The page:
Birds Along the South Texas Coast

It was pretty barren as we sailed down US 77 towards the Lower Rio Grande Valley. I was driving.

“There has to be something we can stop and check out on our way,” Barb commented.

“The drive south on US 77 offers some of the best roadside birding in south Texas,” Sue read from A Birder’s Guide to the Texas Coast. “As you begin, be sure and check your gas tank,” she continued. Fortunately, we had recently filled up. After scanning a couple of more pages in the guide, Sue discovered our first stop of the day – the Sarita Rest Area, where Hooded Orioles are known to nest in the palm trees.

When I pulled off, we could see the tall palms, as well as many Live Oak trees. Almost immediately, we caught a glimpse of the orioles. Since Tropical Parulas some times nest in the oak trees, we systematically walked from one end of the rest area to the other, checking out each oak – with no luck.

Hooded Orioles

Hooded Orioles

The best viewing spot was under an oak where a large puddle had accumulated from watering. We sat on a bench and watched the parade of birds that came in to drink: Indigo Bunting, Green Jay, Great-tailed Grackle and Brown-headed Cowbird. A Buff-bellied Hummingbird even lazily buzzed by.

And then we were off to Laguna Atascosa National Wildlife Refuge, grateful for the brief respite from our drive.

Green Jay

Green Jay

A pond and water drip in front of the refuge Visitor’s Center attracted a myriad of birds, including: White-tipped Dove, Green Jays, Bronzed Cowbirds, Great Kiskadee, Northern Cardinal and Great-tailed Grackle. Even a javelina stopped by.

We ate our picnic lunch under the shade of some trees, while entertained by jays cardinals.

Our target bird was the Masked Duck, which had been reported in the Alligator Pond.

On our way to the parking area at the Osprey Lookout on the east sore of Laguna Atascosa, and we stopped briefly Resaca de los Cuates, an old river oxbow, where we spotted Roseate Spoonbills, White and White-faced Ibis, and Reddish and Tri-color Egrets.

We had to park our car and walk a quarter of a mile into the pond. The gray dirt and crushed rock trail reflected the heat from the middle-of-the-day sun, making the trek seem longer than a quarter mile. A couple of Common Ground Doves flew across the trail. At the pond, we found a semi-shaded area on a wooden platform over-looking the water.

Common Moorhen

Common Moorhen

Common Moorhens inched amongst the water plants, their red and yellow-tipped bills bobbing as they went. There were Blue-winged Teals, Mottled Ducks, Fulvous Whistling Ducks and Least Grebes, but we could not find any Masked Ducks. Solitary and secretive, we presumed they were hidden under the leaves of the water plants at the far end of the pond.

A Gull-billed Tern swooped over the water, and then was off.

As we left, we stopped to watch the nostrils of the alligator periodically emerge from the water.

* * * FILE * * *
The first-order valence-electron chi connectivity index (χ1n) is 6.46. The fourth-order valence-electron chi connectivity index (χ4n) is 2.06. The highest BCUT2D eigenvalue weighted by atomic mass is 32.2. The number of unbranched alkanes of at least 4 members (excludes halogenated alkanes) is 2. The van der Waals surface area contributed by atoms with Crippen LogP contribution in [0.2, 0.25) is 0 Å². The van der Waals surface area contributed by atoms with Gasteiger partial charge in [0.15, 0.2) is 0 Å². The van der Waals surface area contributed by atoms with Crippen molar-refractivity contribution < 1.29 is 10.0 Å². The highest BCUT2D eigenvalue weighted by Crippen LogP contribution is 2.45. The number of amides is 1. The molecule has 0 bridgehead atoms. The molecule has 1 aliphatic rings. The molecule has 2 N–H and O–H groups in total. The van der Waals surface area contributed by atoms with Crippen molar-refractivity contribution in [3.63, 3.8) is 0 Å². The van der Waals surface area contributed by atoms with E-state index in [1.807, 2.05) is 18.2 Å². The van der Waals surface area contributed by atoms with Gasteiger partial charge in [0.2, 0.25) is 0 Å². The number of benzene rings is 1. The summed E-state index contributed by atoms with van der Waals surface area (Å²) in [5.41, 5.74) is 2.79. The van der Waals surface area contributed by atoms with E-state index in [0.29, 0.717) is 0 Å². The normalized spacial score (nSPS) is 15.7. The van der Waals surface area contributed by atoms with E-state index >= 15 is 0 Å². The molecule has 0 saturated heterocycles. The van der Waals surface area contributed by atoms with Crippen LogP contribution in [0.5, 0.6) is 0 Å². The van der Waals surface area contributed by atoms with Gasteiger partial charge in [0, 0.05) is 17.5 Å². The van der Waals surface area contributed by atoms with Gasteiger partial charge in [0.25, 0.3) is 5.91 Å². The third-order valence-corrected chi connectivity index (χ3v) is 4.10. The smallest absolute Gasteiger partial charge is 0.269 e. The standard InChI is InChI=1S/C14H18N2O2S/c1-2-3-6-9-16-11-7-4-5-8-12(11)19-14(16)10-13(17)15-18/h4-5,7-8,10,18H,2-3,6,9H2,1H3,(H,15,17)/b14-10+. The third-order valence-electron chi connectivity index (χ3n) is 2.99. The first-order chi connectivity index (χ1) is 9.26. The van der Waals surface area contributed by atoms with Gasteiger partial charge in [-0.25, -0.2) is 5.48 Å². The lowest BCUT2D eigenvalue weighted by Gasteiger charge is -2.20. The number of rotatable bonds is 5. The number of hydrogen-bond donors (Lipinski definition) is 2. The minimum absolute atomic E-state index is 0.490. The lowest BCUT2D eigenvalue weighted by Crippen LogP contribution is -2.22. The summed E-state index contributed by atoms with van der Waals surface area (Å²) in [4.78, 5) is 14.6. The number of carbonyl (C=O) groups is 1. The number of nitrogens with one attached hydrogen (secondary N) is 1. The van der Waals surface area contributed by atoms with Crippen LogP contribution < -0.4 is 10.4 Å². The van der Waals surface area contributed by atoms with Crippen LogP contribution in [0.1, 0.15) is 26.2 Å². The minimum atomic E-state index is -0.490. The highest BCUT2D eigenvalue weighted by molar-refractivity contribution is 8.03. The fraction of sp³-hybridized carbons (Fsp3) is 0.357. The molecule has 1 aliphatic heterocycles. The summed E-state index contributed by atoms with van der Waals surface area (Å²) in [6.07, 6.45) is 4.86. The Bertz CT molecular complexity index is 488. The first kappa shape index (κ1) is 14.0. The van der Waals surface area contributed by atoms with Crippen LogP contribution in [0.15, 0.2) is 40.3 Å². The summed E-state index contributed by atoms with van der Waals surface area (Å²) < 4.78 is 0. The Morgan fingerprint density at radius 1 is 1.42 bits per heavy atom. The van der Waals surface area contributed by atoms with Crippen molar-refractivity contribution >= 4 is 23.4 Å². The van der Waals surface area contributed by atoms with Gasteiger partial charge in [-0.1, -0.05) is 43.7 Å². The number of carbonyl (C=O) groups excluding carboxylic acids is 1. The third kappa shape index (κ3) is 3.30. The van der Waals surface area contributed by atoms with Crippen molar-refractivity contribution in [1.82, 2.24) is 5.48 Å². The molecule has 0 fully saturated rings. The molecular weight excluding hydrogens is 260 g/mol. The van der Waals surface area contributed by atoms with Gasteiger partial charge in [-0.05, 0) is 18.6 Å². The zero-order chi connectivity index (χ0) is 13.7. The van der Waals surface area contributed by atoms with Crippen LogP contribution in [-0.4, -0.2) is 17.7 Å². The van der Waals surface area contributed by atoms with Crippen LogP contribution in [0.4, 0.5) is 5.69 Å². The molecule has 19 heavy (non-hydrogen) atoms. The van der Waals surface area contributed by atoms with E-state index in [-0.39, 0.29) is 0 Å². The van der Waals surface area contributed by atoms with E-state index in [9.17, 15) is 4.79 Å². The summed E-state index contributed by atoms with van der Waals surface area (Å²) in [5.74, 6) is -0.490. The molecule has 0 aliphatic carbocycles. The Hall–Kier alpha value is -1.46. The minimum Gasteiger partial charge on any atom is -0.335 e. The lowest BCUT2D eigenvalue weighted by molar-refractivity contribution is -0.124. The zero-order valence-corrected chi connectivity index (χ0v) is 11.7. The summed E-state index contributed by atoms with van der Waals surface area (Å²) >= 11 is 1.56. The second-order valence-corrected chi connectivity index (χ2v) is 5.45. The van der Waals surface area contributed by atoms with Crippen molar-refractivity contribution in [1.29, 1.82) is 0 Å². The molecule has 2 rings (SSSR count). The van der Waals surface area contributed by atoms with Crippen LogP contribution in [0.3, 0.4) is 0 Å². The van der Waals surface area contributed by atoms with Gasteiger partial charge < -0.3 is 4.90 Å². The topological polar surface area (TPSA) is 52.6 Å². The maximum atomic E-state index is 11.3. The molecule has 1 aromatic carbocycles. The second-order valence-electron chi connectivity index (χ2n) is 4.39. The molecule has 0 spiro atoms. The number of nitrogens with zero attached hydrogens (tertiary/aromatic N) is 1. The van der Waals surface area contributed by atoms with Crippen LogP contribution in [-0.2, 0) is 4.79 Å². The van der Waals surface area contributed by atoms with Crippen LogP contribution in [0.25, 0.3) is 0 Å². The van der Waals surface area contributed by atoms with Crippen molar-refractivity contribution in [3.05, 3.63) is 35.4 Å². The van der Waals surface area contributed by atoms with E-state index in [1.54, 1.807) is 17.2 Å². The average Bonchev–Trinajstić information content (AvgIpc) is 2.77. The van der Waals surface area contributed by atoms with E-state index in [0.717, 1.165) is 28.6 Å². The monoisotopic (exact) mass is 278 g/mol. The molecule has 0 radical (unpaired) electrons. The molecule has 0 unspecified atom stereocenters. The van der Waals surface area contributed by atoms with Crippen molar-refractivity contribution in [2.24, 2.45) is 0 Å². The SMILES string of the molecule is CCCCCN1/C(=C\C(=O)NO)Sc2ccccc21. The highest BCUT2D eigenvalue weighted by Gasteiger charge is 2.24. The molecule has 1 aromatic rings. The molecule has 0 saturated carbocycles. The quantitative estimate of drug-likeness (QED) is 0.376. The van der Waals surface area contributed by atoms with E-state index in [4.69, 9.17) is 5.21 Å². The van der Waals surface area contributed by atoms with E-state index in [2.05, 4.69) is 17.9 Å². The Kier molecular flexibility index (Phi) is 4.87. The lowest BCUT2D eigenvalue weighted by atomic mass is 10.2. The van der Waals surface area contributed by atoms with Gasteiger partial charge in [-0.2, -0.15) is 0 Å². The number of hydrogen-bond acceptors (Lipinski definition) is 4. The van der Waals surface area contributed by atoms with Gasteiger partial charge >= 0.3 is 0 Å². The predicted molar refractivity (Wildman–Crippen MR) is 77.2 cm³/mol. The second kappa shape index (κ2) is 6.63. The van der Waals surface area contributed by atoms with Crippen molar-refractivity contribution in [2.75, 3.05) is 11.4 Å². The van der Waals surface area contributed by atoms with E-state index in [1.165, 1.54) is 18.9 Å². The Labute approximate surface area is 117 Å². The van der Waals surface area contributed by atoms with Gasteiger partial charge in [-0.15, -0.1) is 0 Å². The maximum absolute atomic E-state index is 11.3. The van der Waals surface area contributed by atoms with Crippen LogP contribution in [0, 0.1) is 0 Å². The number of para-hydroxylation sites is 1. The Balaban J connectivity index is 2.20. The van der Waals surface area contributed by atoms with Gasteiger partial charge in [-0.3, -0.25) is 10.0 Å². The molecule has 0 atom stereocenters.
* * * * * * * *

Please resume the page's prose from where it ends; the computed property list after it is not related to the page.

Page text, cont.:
After checking into our motel in Brownsville, we headed over to South Padre Island Convention Center. It was late in the afternoon and the breeze off of the water felt refreshing, although it was still hot. At the ‘warbler rest stop,’ a few Yellow and Wilson’s Warblers were grabbing insects before heading off again at sun down.

The biggest thrill was the boardwalk nature trail where shorebirds and waders were finding plenty to eat.

Purple Gallinule

Purple Gallinule

“There is a Purple Gallinule,” someone told us who was leaving. It was easy to spot, with its purple and teal-colored feathers that contrasted with its red and yellow bill and bright yellow legs. It seemed not to notice the visitors peering over the edge at it as it unearthed invertebrates and seeds from the matted straw-like grasses of the marsh.

A little further on, a Sora and a Least Bittern made their rounds.

Peeps blended in with the dried vegetation and were not noticeable until they moved. We could look right down on them and identified Least, Baird’s and Pectoral Sandpipers. There also were Willet, Greater Yellowlegs, Short-billed Dowitchers and Dunlin.

Black-necked Stilts and Neotropic Cormorants females were sitting on nests dotted around the marsh. Several of the areas of boardwalk were closed to allow them to nest in peace.

A row of White Ibis sat on a railing of an area that was closed. A lone Roseate Spoonbill sat in their midst, the bright pink plumage contrasting with the white of the ibis.

A number of Great Blue Herons were settling in for the evening. A male preened the tousled breeding plumage on its long neck. There were Green, Little Blue and Tri-colored Herons and a Great Egret.

“Oh, my gosh,” Sue exclaimed. “The Clapper Rails are mating.

“Clap on, clap off,” Barb said laughing, since by time we turned around to watch, they were nonchalantly preening themselves with their backs to each other.

Great-blue Heron

Great-blue Heron

The fading light bounced off the plumage of a Great Blue Heron, giving it a golden hue. The perfect ending to the day.

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